Poorhouse Stirabout

The city is three miles in circumference; and but one gate, called the water Gate of St. John's Castle, is now standing of the seventeen which were there in 1760. I found a laboring man near the poor-house, who told me there were 1700 inmates, and "I don't know what to say of the stirabout there they give 'em." "And what, sir, is the matter with the stirabout?" "Why, by dad, ma'am, 'twould give a man waik quawrters to ait it. They say it runs like wawter." This I found was the universal cry of all the beggars throughout Ireland, when told to go to the poor-house. "The stirabout is so waik, that 'twould take the life of ye." My stay in Limerick was too short, though I saw the whole town and its outward curiosities. The people was what I wanted to see. At three I took a car for Ennis, an ancient town going to decay. Clare Castle, standing a little distance from the town, now the abode of soldiers, makes a pretty appearance at the bridge upon the banks of the river. Here too are the remains of a Franciscan monastery, and you are told of a great battle fought here in 1298.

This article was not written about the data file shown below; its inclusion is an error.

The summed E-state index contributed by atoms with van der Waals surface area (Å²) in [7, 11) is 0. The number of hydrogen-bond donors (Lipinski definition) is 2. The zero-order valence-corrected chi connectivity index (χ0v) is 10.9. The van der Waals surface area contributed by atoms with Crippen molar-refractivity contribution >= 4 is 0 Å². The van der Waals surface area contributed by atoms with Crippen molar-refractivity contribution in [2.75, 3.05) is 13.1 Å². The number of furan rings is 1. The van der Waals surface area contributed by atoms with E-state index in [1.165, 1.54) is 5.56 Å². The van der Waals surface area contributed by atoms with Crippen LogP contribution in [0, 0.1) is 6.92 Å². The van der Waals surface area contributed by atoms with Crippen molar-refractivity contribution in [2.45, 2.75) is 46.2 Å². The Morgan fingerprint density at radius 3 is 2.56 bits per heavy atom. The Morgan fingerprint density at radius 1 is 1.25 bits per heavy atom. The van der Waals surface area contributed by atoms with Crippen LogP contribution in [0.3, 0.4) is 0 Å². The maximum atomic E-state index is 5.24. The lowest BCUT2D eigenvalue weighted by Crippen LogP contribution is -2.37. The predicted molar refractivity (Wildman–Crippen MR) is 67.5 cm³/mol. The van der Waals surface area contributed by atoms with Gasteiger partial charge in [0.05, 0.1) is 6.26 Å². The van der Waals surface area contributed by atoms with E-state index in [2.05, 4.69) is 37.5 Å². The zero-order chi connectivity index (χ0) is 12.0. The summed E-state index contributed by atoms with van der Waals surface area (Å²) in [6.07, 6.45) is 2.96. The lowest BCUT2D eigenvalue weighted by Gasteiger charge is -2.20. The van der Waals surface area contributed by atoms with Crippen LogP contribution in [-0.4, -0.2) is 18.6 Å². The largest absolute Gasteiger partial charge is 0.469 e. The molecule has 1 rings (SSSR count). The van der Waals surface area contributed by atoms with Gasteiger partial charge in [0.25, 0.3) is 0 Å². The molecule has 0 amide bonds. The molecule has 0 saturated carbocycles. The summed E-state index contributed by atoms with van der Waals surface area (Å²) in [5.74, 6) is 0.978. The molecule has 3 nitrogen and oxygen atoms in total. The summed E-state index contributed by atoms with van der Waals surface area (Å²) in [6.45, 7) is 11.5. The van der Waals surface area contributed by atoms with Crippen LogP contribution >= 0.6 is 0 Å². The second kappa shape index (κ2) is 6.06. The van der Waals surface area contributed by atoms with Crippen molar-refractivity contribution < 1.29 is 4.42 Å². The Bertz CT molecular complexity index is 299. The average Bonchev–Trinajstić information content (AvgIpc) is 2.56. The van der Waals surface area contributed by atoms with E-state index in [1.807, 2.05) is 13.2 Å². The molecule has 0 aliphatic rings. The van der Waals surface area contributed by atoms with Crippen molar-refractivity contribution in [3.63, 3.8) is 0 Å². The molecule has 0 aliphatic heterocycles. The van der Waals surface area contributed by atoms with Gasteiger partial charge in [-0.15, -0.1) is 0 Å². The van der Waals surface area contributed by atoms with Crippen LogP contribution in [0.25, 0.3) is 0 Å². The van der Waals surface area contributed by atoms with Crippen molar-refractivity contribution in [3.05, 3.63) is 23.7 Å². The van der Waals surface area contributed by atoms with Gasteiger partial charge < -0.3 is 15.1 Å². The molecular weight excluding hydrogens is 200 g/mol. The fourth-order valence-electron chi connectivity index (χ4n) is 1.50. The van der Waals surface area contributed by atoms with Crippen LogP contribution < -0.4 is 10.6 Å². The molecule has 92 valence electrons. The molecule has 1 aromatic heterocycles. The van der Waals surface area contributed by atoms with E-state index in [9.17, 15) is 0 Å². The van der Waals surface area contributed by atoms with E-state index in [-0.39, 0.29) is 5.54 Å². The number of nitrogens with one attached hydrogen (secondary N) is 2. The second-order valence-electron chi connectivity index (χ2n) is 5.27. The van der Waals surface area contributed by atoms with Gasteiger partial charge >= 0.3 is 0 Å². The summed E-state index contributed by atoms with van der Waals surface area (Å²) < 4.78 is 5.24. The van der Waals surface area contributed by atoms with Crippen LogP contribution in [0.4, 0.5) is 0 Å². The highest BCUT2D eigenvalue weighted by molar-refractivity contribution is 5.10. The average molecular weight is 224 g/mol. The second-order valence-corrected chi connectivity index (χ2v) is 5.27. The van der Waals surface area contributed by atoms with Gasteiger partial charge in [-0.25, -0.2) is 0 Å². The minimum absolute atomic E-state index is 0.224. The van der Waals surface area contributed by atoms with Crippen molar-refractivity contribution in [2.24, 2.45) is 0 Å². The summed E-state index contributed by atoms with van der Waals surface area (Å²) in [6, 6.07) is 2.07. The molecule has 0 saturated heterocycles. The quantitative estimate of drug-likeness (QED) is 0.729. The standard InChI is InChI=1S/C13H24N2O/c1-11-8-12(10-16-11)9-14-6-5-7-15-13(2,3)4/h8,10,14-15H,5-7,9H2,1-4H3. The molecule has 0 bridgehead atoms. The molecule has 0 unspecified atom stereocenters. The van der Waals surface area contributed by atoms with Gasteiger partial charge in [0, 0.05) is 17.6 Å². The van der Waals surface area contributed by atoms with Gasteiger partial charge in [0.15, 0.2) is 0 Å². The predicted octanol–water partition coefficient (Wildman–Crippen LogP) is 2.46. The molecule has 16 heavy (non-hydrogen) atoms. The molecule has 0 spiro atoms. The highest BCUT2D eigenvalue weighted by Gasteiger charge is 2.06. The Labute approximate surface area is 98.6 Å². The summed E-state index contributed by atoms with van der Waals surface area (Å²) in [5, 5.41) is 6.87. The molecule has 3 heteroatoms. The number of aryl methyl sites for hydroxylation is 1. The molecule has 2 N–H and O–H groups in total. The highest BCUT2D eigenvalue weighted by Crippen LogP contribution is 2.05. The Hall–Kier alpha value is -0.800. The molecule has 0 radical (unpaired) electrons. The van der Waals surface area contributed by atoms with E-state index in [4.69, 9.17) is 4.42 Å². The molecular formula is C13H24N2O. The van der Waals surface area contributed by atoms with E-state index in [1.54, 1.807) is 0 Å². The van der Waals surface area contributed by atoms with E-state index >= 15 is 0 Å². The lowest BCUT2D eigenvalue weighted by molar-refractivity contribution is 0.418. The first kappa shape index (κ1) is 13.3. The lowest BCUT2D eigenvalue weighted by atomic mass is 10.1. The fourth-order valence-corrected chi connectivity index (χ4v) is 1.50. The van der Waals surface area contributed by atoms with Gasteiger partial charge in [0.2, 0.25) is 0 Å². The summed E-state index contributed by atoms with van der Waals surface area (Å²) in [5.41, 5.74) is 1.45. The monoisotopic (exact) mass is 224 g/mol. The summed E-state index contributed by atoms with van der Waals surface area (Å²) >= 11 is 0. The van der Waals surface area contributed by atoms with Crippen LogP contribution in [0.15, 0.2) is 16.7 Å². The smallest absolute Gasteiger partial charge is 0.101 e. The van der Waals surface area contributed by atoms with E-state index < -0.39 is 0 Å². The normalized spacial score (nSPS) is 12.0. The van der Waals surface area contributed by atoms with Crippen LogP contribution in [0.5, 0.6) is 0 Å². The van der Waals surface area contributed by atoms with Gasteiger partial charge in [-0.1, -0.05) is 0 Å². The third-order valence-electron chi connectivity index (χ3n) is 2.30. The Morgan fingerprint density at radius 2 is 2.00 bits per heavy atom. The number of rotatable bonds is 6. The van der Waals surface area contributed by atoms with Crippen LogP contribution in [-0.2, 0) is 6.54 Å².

Read "Ireland's Welcome to the Stranger" at your leisure

Ireland's Welcome to the Stranger

Read Ireland's Welcome to the Stranger at your leisure and help support this free Irish library.

This book cannot be recommended highly enough to those interested in Irish social history. The author, Mrs Asenath Nicholson, travelled from her native America to assess the condition of the poor in Ireland during the mid 1840s. Her journey took her through the counties of Dublin, Wicklow, Wexford, Tipperary, Cork, Galway, Mayo, Sligo, Cork, Kerry, as well as parts of King's County (now Offaly) and Queen's County (now Laois).

The text of this new edition has professionally been reset and an index added to the paperback.